- Tensile strength
- Tensile strength
Definition of Physical properties of metals
All metals exhibit certain characteristic properties such as ductility, luster, and malleability.
More About Physical properties of metals
- Metals differ so widely in hardness, ductility (the potentiality of being drawn into wire), malleability, tensile strength, density, and melting point
- Mercury is liquid at room temperature and gallium melts on our hand while tungsten has a melting point of 3687K (3414 0C)
- Most metals are highly lustrous (they shine very brightly) and sonorous (they produce sound when struck)
- They differ in degree of ductility and malleability with gold being the most ductile while lead and tin being least ductile and malleable
- Titanium has the highest tensile strength while pure iron has the least tensile strength
- Many of them form alloys with other metals and non-metals which have many great uses ex: steel (alloy of iron and carbon), magnalium (alloy of magnesium and aluminum)
- Metals like gold and silver have very good heat and electricity conducting properties while tin and lead are very poor conductors of heat and electricity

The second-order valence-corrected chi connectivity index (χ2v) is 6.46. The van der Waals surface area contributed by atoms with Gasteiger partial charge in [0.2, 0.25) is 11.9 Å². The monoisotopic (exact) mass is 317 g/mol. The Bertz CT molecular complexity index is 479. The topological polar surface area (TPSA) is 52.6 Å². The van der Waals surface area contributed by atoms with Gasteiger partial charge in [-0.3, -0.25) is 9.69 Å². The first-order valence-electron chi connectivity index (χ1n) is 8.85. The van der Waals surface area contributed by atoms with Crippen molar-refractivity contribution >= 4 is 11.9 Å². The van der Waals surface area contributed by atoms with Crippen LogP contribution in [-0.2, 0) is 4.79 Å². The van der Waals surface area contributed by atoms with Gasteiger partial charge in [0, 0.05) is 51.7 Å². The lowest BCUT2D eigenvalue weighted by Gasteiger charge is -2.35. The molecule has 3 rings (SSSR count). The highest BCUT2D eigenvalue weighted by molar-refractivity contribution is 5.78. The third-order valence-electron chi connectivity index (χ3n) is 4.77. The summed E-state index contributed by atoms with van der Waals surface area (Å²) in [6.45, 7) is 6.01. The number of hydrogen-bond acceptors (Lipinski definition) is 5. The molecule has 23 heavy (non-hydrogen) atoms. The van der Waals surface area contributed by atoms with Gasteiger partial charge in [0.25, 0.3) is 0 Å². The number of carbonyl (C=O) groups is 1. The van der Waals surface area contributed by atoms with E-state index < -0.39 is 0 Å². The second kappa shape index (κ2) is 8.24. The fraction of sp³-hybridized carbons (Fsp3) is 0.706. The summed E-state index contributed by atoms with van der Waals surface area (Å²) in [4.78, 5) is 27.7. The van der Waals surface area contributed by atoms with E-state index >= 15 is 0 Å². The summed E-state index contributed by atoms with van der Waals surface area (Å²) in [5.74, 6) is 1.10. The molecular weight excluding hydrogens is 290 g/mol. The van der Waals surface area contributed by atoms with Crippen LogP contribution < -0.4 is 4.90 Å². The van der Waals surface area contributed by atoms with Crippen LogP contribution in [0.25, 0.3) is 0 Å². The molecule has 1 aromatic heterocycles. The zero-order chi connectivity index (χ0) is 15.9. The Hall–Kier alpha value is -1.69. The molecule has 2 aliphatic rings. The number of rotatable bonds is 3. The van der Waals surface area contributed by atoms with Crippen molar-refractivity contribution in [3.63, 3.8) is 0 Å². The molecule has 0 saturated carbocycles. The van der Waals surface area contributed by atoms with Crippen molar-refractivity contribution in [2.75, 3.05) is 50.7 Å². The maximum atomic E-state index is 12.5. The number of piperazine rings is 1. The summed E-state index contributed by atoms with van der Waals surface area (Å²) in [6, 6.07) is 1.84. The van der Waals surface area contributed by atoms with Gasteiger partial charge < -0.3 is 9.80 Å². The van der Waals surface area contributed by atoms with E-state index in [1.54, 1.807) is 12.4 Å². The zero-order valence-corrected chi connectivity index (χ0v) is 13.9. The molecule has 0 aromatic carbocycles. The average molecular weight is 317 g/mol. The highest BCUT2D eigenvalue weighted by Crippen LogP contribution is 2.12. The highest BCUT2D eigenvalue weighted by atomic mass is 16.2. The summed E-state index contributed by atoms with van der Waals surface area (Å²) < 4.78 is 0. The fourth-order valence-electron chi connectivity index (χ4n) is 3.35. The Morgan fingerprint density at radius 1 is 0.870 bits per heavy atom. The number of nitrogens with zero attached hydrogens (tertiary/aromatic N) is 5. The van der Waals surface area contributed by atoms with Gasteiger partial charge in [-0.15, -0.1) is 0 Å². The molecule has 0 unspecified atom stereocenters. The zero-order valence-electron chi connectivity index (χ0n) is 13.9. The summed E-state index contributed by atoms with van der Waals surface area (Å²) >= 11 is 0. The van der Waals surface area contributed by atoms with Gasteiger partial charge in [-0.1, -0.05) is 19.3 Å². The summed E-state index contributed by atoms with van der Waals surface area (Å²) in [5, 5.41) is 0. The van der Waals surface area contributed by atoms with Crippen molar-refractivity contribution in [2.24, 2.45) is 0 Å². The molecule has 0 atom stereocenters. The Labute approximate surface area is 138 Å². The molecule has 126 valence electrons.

- Metals like iridium and osmium have extremely high densities wile sodium and lithium float on water
- Chromium is the hardest metal while sodium and lithium can be cut using a kitchen knife
- Some elements like arsenic and antimony exhibit non-metal properties and are called metalloids
- Some higher metals like uranium and plutonium exhibit radioactivity and are used in nuclear power plants
- Some metals when bombarded with nuclear radiation give rise to new metals which themselves are very unstable and dissociate quickly into lower elements
Questions on physical properties of metals
1) Which one of the following metals is synthetic i.e. not found in the earth’s crust or atmosphere?
2) What is the composition of sodium amalgam?
A)sodium and iron
B)sodium and gallium
C)sodium and mercury
D)sodium and lithium
3) Which metal is used as filament in bulbs?